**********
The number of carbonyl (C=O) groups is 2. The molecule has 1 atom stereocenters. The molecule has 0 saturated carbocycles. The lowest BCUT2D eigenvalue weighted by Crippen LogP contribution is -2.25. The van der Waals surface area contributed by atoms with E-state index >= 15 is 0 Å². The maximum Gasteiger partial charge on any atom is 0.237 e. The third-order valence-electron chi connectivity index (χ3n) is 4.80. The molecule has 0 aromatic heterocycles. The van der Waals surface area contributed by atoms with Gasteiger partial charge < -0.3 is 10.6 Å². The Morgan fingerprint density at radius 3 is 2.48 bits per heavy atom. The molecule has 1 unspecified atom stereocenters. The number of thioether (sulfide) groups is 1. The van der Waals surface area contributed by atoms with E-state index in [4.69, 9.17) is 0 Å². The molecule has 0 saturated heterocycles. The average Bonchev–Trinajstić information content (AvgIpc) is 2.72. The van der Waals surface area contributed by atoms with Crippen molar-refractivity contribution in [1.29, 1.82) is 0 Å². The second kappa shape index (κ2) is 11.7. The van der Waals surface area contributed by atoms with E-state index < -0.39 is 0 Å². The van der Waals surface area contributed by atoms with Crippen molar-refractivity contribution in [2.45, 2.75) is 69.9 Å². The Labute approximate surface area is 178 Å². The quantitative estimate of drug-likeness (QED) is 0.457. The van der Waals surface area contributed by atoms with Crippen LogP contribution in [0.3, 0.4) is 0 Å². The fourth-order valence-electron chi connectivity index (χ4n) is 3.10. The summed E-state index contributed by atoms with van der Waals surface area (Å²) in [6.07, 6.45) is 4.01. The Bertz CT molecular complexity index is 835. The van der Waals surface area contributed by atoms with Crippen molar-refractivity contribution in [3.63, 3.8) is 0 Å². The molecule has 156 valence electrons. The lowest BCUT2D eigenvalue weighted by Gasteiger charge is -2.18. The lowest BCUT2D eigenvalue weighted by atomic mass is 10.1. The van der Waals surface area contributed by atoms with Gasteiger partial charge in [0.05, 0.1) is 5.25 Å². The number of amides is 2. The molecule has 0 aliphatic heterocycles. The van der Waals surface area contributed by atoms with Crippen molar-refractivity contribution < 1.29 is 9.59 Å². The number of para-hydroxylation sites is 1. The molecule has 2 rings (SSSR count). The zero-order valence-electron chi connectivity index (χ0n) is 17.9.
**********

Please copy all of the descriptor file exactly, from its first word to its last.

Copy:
The number of carbonyl (C=O) groups is 2. The molecule has 1 atom stereocenters. The molecule has 0 saturated carbocycles. The lowest BCUT2D eigenvalue weighted by Crippen LogP contribution is -2.25. The van der Waals surface area contributed by atoms with E-state index >= 15 is 0 Å². The maximum Gasteiger partial charge on any atom is 0.237 e. The third-order valence-electron chi connectivity index (χ3n) is 4.80. The molecule has 0 aromatic heterocycles. The van der Waals surface area contributed by atoms with Gasteiger partial charge < -0.3 is 10.6 Å². The Morgan fingerprint density at radius 3 is 2.48 bits per heavy atom. The molecule has 1 unspecified atom stereocenters. The number of thioether (sulfide) groups is 1. The van der Waals surface area contributed by atoms with E-state index in [4.69, 9.17) is 0 Å². The molecule has 0 saturated heterocycles. The average Bonchev–Trinajstić information content (AvgIpc) is 2.72. The van der Waals surface area contributed by atoms with Crippen molar-refractivity contribution in [1.29, 1.82) is 0 Å². The second kappa shape index (κ2) is 11.7. The van der Waals surface area contributed by atoms with E-state index < -0.39 is 0 Å². The van der Waals surface area contributed by atoms with Crippen molar-refractivity contribution in [2.45, 2.75) is 69.9 Å². The Labute approximate surface area is 178 Å². The quantitative estimate of drug-likeness (QED) is 0.457. The van der Waals surface area contributed by atoms with Crippen LogP contribution in [0.3, 0.4) is 0 Å². The fourth-order valence-electron chi connectivity index (χ4n) is 3.10. The summed E-state index contributed by atoms with van der Waals surface area (Å²) in [6.07, 6.45) is 4.01. The Bertz CT molecular complexity index is 835. The van der Waals surface area contributed by atoms with Crippen molar-refractivity contribution in [3.63, 3.8) is 0 Å². The molecule has 156 valence electrons. The lowest BCUT2D eigenvalue weighted by Gasteiger charge is -2.18. The lowest BCUT2D eigenvalue weighted by atomic mass is 10.1. The van der Waals surface area contributed by atoms with Gasteiger partial charge in [0.05, 0.1) is 5.25 Å². The number of amides is 2. The molecule has 0 aliphatic heterocycles. The van der Waals surface area contributed by atoms with Crippen molar-refractivity contribution < 1.29 is 9.59 Å². The number of para-hydroxylation sites is 1. The molecule has 2 rings (SSSR count). The zero-order valence-electron chi connectivity index (χ0n) is 17.9.